Attacks by extremists in Bangladesh refers to increased attacks since 2013 on a number of secularist and atheist writers, bloggers, and publishers in Bangladesh and foreigners, and religious minorities such as Hindus, Buddhists, Christians, and Shias. These attacks have been largely blamed on extremist groups such as Ansarullah Bangla Team.
The Bangladeshi government was criticized for its responses to the attacks, which included charging and jailing some of the secularist bloggers for allegedly defaming religious groups – a strategy seen as pandering to hard line elements within Bangladesh's majority Muslim population (about 89% of the population).
On 15 January 2013 Asif Mohiuddin, a self-described "militant atheist" blogger, was stabbed near his office in Motijheel, Dhaka. He survived the attack. The Islamist fundamentalist group Ansarullah Bangla Team claimed responsibility for the attack. According to Mohiuddin, he later met his attackers in jail, and they told him, "You left Islam, you are not a Muslim, you criticized the Koran, and we had to do this."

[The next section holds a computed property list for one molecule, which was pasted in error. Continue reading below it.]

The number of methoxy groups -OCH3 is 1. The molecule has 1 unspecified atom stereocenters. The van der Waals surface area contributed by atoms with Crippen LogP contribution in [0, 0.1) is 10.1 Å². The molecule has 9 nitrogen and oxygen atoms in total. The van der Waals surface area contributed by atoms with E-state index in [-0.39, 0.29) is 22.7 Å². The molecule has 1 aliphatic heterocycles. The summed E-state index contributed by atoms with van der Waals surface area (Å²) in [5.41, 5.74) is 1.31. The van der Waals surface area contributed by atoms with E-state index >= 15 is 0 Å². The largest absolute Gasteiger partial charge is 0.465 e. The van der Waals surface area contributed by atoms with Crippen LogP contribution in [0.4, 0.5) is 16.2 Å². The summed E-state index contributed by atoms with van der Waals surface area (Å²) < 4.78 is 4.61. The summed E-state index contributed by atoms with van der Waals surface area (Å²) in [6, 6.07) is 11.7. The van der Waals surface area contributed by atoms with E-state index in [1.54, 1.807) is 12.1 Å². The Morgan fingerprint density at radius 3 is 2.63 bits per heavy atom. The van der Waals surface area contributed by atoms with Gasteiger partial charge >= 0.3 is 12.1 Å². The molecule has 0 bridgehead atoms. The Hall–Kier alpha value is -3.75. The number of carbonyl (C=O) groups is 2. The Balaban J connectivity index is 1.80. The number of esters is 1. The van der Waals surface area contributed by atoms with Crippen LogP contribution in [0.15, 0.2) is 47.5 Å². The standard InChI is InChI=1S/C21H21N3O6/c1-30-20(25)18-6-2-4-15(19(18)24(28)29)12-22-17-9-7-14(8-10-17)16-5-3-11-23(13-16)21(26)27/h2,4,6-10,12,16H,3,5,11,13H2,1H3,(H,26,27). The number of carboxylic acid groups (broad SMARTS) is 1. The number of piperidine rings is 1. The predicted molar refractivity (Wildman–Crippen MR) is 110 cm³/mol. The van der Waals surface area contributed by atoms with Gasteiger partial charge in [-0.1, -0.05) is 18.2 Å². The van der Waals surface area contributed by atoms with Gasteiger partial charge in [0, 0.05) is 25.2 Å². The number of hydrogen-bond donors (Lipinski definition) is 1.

On 26 February 2015 bio-engineer Dr. Avijit Roy, a well-known Bangladeshi blogger, and his wife Bonya Ahmed were attacked in Dhaka by machete-wielding assailants. Roy and his wife had been returning home from the Ekushey Book Fair by bicycle rickshaw when around 8:30 p.m. they were attacked near the Teacher Student Center intersection of Dhaka University by unidentified assailants.
Two days after Siddique's murder (25 April 2016), gay-rights activists Xulhaz Mannan and Mahbub Rabbi Tonoy were hacked to death by assailants who broke into Mannan's apartment in the Kalabagan neighborhood of Dhaka. Mannan was the editor of Bangladesh's first LGBT-themed magazine Roopbaan and an employee of USAID, Bangladesh. Tonoy was a prominent theater activist and co-organizer of the Rainbow Rally 2015. ISIL claimed responsibility for the attack.
On July 1, 2016, five militants stormed the Holey Artisan Bakery, a restaurant frequented by foreigners in an upscale neighborhood of the capital Dhaka. The Islamic State (ISIS) claimed responsibility, but local officials blamed members of Jamaat-ul-Mujahideen Bangladesh (JMB), a Bangladeshi militant organization. A 12-hour siege ended with the deaths of 22 hostages, 18 of them foreigners. This tragedy was the country’s deadliest single terror attack in recent history.